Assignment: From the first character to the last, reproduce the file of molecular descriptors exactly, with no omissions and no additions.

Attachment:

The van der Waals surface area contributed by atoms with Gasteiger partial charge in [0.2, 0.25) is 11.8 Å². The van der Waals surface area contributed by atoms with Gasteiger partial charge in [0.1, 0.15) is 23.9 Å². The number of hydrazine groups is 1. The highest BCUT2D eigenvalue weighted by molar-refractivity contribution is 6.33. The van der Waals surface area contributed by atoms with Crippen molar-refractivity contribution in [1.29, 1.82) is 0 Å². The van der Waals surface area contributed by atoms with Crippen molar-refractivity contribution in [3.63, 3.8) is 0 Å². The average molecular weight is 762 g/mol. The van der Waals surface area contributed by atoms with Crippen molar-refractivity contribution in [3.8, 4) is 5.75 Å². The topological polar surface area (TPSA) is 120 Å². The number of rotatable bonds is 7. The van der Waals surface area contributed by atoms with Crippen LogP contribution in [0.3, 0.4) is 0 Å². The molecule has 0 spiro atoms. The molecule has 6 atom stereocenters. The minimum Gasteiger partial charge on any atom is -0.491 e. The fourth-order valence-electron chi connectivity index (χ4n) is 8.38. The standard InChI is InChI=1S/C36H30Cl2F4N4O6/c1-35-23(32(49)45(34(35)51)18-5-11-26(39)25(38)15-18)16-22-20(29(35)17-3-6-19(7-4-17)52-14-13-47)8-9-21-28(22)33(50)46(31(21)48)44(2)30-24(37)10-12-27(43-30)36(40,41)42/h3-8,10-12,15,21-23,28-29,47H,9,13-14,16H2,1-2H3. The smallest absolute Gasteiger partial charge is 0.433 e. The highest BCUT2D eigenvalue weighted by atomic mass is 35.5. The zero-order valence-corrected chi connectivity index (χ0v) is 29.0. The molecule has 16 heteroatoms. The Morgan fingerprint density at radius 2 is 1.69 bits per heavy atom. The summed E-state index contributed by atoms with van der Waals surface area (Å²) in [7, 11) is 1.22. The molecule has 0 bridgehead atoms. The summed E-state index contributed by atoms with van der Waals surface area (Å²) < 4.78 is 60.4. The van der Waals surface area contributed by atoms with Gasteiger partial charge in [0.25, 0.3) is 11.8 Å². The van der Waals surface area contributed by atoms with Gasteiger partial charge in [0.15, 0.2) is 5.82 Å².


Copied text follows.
The van der Waals surface area contributed by atoms with Gasteiger partial charge in [0.2, 0.25) is 11.8 Å². The van der Waals surface area contributed by atoms with Gasteiger partial charge in [0.1, 0.15) is 23.9 Å². The number of hydrazine groups is 1. The highest BCUT2D eigenvalue weighted by molar-refractivity contribution is 6.33. The van der Waals surface area contributed by atoms with Crippen molar-refractivity contribution in [1.29, 1.82) is 0 Å². The van der Waals surface area contributed by atoms with Crippen molar-refractivity contribution in [3.63, 3.8) is 0 Å². The average molecular weight is 762 g/mol. The van der Waals surface area contributed by atoms with Crippen molar-refractivity contribution in [3.8, 4) is 5.75 Å². The topological polar surface area (TPSA) is 120 Å². The number of rotatable bonds is 7. The van der Waals surface area contributed by atoms with Crippen LogP contribution in [0.3, 0.4) is 0 Å². The molecule has 0 spiro atoms. The molecule has 6 atom stereocenters. The minimum Gasteiger partial charge on any atom is -0.491 e. The fourth-order valence-electron chi connectivity index (χ4n) is 8.38. The standard InChI is InChI=1S/C36H30Cl2F4N4O6/c1-35-23(32(49)45(34(35)51)18-5-11-26(39)25(38)15-18)16-22-20(29(35)17-3-6-19(7-4-17)52-14-13-47)8-9-21-28(22)33(50)46(31(21)48)44(2)30-24(37)10-12-27(43-30)36(40,41)42/h3-8,10-12,15,21-23,28-29,47H,9,13-14,16H2,1-2H3. The smallest absolute Gasteiger partial charge is 0.433 e. The highest BCUT2D eigenvalue weighted by atomic mass is 35.5. The zero-order valence-corrected chi connectivity index (χ0v) is 29.0. The molecule has 16 heteroatoms. The Morgan fingerprint density at radius 2 is 1.69 bits per heavy atom. The summed E-state index contributed by atoms with van der Waals surface area (Å²) in [7, 11) is 1.22. The molecule has 0 bridgehead atoms. The summed E-state index contributed by atoms with van der Waals surface area (Å²) < 4.78 is 60.4. The van der Waals surface area contributed by atoms with Gasteiger partial charge in [0.25, 0.3) is 11.8 Å². The van der Waals surface area contributed by atoms with Gasteiger partial charge in [0.15, 0.2) is 5.82 Å².